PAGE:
CAIRO – Sixteen people in Egypt have died from the H1N1 virus – commonly known as swine flu – since the start of the winter, the country's Ministry of Health said Monday.
The ministry's spokesman, Ahmed Kamel, was quoted by the daily newspaper Al Masry Al Youm as saying that in all, 172 people have been diagnosed with the virus, including those who died. Recent weeks have seen criticism from doctors and patients, who accused the ministry of underplaying the threat of the virus.
An official of the Doctors’ Syndicate, a major medical organization, told Egyt's CBC television that the ministry had been warned weeks ago about the danger of the virus. However, the Health Ministry insisted that the rates of contracting the virus were less than the global average at this time of year.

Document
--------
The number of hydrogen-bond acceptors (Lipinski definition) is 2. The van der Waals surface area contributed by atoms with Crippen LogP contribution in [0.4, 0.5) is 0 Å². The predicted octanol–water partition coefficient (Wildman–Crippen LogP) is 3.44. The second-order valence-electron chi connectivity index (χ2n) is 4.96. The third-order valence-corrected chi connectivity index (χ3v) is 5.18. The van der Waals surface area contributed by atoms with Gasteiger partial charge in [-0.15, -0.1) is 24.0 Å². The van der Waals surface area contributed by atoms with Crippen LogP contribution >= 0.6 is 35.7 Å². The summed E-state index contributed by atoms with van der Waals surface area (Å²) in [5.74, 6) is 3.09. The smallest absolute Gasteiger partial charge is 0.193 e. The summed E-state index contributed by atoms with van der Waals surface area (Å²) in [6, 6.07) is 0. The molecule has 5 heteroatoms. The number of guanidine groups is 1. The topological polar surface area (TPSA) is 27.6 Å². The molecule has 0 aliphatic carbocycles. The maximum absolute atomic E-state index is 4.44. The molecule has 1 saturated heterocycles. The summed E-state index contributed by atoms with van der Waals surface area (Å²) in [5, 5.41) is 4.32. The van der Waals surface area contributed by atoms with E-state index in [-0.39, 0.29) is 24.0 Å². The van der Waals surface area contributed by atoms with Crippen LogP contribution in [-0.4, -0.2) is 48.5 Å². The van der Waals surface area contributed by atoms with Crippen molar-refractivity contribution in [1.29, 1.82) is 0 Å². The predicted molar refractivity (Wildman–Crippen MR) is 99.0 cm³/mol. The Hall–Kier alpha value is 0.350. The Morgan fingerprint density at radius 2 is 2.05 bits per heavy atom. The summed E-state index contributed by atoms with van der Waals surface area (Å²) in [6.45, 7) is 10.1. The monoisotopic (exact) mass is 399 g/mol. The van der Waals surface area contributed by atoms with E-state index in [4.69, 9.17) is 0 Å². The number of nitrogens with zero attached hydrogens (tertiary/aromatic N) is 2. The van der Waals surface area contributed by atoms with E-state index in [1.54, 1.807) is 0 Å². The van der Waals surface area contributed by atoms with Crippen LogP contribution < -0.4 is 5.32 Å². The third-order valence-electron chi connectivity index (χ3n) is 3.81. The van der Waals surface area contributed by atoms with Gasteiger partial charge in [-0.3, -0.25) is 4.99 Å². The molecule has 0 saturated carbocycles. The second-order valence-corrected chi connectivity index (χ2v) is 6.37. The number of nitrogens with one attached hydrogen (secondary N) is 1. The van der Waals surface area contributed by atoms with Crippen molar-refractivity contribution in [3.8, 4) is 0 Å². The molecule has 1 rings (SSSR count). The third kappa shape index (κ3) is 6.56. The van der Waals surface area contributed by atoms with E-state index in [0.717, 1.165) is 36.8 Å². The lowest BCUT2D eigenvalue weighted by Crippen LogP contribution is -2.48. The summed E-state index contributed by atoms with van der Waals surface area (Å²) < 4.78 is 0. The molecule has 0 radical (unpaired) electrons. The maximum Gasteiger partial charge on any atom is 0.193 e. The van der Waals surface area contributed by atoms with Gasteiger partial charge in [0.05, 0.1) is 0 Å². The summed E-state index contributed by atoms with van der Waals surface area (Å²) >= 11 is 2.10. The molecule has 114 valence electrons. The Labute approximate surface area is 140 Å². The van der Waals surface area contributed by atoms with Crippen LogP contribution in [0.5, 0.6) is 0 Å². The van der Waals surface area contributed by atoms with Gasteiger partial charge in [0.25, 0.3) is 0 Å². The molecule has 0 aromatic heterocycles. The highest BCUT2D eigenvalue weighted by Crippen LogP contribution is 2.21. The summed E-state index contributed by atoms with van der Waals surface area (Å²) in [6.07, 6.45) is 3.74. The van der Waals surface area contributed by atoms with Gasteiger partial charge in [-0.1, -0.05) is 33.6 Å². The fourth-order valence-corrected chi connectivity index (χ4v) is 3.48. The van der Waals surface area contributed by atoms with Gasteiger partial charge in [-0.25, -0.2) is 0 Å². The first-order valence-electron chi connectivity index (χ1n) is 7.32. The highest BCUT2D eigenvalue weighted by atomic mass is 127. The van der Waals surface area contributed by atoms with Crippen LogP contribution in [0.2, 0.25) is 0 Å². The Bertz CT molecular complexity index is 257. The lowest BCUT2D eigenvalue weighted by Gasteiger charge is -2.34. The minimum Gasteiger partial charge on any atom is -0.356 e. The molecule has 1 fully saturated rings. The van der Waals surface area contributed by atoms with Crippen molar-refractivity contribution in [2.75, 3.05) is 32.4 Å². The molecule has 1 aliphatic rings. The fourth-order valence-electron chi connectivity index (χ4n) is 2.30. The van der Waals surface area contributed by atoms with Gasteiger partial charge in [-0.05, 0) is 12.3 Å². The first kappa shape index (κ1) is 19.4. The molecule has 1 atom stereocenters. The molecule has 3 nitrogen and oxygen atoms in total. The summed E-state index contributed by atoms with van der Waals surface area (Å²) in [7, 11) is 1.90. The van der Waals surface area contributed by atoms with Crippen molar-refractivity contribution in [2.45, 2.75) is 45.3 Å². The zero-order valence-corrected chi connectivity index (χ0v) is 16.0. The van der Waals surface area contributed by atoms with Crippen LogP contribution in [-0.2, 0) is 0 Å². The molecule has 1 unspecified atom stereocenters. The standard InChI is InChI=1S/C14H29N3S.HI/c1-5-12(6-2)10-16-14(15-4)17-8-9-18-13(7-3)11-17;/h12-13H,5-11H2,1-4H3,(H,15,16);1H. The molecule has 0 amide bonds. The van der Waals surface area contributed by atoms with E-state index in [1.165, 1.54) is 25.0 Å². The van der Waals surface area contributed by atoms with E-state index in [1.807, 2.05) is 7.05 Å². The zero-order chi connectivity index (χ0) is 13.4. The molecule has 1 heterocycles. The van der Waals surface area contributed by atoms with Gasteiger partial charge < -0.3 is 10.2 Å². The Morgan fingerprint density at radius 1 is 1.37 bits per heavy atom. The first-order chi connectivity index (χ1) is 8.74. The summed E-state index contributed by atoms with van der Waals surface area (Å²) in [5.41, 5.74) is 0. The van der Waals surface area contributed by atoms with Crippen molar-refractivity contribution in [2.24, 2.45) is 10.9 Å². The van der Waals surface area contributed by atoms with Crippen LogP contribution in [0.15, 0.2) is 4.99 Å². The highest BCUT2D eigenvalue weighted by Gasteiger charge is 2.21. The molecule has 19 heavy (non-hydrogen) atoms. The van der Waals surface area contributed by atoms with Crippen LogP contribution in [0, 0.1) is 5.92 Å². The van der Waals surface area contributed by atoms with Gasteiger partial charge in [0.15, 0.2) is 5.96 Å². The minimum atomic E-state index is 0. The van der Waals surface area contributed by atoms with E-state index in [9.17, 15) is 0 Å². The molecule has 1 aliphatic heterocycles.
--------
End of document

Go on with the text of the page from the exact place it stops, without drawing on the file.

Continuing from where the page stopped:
Kamel, the ministry spokesman, said public hospitals across the country were being provided with the drug Tamiflu to help fight the virus. He also denied reports that doctors were among the dead, saying that medical personnel had been vaccinated.
Health Minister Maha Rabat earlier said that the spread of H1N1 was being tracked by the ministry. She said it was only one of many seasonal influenza viruses and added that fatalities were mainly attributable to people not seeking help until they were too sick to be treated effectively.
Hassan is a special correspondent.Copyright © 2014, Los Angeles Times